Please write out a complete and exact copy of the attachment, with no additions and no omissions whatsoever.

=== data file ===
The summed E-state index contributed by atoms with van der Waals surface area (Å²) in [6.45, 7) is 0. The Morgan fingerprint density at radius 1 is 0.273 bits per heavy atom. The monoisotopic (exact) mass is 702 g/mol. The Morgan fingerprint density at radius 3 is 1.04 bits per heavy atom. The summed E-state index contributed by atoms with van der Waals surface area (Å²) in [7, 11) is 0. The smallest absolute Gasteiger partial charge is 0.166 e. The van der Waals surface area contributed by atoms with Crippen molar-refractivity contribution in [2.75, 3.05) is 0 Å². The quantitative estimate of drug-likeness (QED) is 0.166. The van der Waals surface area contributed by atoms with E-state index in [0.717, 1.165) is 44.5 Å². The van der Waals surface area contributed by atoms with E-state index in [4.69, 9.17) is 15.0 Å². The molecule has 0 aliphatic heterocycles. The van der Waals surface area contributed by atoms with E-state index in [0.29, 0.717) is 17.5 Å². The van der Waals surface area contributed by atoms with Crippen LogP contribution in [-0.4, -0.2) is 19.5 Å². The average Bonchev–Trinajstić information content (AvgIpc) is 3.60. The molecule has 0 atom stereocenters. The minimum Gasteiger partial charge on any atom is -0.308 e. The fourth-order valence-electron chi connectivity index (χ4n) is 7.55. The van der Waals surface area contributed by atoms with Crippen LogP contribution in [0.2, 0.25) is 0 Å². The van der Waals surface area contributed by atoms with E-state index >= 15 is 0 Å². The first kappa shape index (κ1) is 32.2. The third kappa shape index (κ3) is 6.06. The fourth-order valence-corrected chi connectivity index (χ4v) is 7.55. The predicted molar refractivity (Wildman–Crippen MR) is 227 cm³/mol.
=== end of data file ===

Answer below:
The summed E-state index contributed by atoms with van der Waals surface area (Å²) in [6.45, 7) is 0. The Morgan fingerprint density at radius 1 is 0.273 bits per heavy atom. The monoisotopic (exact) mass is 702 g/mol. The Morgan fingerprint density at radius 3 is 1.04 bits per heavy atom. The summed E-state index contributed by atoms with van der Waals surface area (Å²) in [7, 11) is 0. The smallest absolute Gasteiger partial charge is 0.166 e. The van der Waals surface area contributed by atoms with Crippen molar-refractivity contribution in [2.75, 3.05) is 0 Å². The quantitative estimate of drug-likeness (QED) is 0.166. The van der Waals surface area contributed by atoms with E-state index in [0.717, 1.165) is 44.5 Å². The van der Waals surface area contributed by atoms with E-state index in [4.69, 9.17) is 15.0 Å². The molecule has 0 aliphatic heterocycles. The van der Waals surface area contributed by atoms with E-state index in [0.29, 0.717) is 17.5 Å². The van der Waals surface area contributed by atoms with Crippen LogP contribution in [-0.4, -0.2) is 19.5 Å². The average Bonchev–Trinajstić information content (AvgIpc) is 3.60. The molecule has 0 atom stereocenters. The minimum Gasteiger partial charge on any atom is -0.308 e. The fourth-order valence-electron chi connectivity index (χ4n) is 7.55. The van der Waals surface area contributed by atoms with Crippen LogP contribution in [0.2, 0.25) is 0 Å². The van der Waals surface area contributed by atoms with E-state index >= 15 is 0 Å². The first kappa shape index (κ1) is 32.2. The third kappa shape index (κ3) is 6.06. The fourth-order valence-corrected chi connectivity index (χ4v) is 7.55. The predicted molar refractivity (Wildman–Crippen MR) is 227 cm³/mol.